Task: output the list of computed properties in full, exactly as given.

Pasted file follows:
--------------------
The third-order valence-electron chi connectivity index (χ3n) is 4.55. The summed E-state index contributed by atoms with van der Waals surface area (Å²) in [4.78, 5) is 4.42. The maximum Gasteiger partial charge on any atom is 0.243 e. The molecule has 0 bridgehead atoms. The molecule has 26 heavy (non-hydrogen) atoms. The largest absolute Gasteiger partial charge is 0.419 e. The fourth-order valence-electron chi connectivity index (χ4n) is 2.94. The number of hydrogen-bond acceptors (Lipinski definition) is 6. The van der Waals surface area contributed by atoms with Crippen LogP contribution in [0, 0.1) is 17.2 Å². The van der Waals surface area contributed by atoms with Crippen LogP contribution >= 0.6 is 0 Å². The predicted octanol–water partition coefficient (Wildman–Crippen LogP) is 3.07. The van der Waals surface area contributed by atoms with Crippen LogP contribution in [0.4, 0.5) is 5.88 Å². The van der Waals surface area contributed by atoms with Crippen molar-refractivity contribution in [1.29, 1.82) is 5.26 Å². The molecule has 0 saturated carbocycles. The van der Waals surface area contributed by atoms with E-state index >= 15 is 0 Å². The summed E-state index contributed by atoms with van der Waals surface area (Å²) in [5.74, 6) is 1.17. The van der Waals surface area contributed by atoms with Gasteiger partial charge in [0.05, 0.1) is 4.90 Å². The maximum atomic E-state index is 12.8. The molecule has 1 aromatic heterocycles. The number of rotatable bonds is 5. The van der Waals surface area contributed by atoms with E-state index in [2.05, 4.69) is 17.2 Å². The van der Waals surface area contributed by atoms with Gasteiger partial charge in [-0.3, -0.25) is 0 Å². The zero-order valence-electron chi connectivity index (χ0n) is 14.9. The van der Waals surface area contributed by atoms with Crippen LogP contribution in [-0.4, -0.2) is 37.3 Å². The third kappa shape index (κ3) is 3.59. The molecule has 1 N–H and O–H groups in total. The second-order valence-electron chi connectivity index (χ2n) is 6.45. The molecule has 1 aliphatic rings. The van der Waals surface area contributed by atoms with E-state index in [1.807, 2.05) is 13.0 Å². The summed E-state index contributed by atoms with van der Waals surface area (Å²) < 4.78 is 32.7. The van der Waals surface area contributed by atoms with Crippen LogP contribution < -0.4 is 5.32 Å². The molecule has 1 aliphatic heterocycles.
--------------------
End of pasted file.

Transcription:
The third-order valence-electron chi connectivity index (χ3n) is 4.55. The summed E-state index contributed by atoms with van der Waals surface area (Å²) in [4.78, 5) is 4.42. The maximum Gasteiger partial charge on any atom is 0.243 e. The molecule has 0 bridgehead atoms. The molecule has 26 heavy (non-hydrogen) atoms. The largest absolute Gasteiger partial charge is 0.419 e. The fourth-order valence-electron chi connectivity index (χ4n) is 2.94. The number of hydrogen-bond acceptors (Lipinski definition) is 6. The van der Waals surface area contributed by atoms with Crippen LogP contribution in [0, 0.1) is 17.2 Å². The van der Waals surface area contributed by atoms with Crippen LogP contribution >= 0.6 is 0 Å². The predicted octanol–water partition coefficient (Wildman–Crippen LogP) is 3.07. The van der Waals surface area contributed by atoms with Crippen LogP contribution in [0.4, 0.5) is 5.88 Å². The van der Waals surface area contributed by atoms with Crippen molar-refractivity contribution in [1.29, 1.82) is 5.26 Å². The molecule has 0 saturated carbocycles. The van der Waals surface area contributed by atoms with E-state index >= 15 is 0 Å². The summed E-state index contributed by atoms with van der Waals surface area (Å²) in [5.74, 6) is 1.17. The van der Waals surface area contributed by atoms with Gasteiger partial charge in [0.05, 0.1) is 4.90 Å². The maximum atomic E-state index is 12.8. The molecule has 1 aromatic heterocycles. The number of rotatable bonds is 5. The van der Waals surface area contributed by atoms with E-state index in [2.05, 4.69) is 17.2 Å². The van der Waals surface area contributed by atoms with Gasteiger partial charge in [-0.3, -0.25) is 0 Å². The zero-order valence-electron chi connectivity index (χ0n) is 14.9. The van der Waals surface area contributed by atoms with Crippen LogP contribution in [-0.4, -0.2) is 37.3 Å². The third kappa shape index (κ3) is 3.59. The molecule has 1 N–H and O–H groups in total. The second-order valence-electron chi connectivity index (χ2n) is 6.45. The molecule has 1 aliphatic rings. The van der Waals surface area contributed by atoms with E-state index in [1.807, 2.05) is 13.0 Å². The summed E-state index contributed by atoms with van der Waals surface area (Å²) < 4.78 is 32.7. The van der Waals surface area contributed by atoms with Crippen LogP contribution < -0.4 is 5.32 Å². The molecule has 1 aliphatic heterocycles.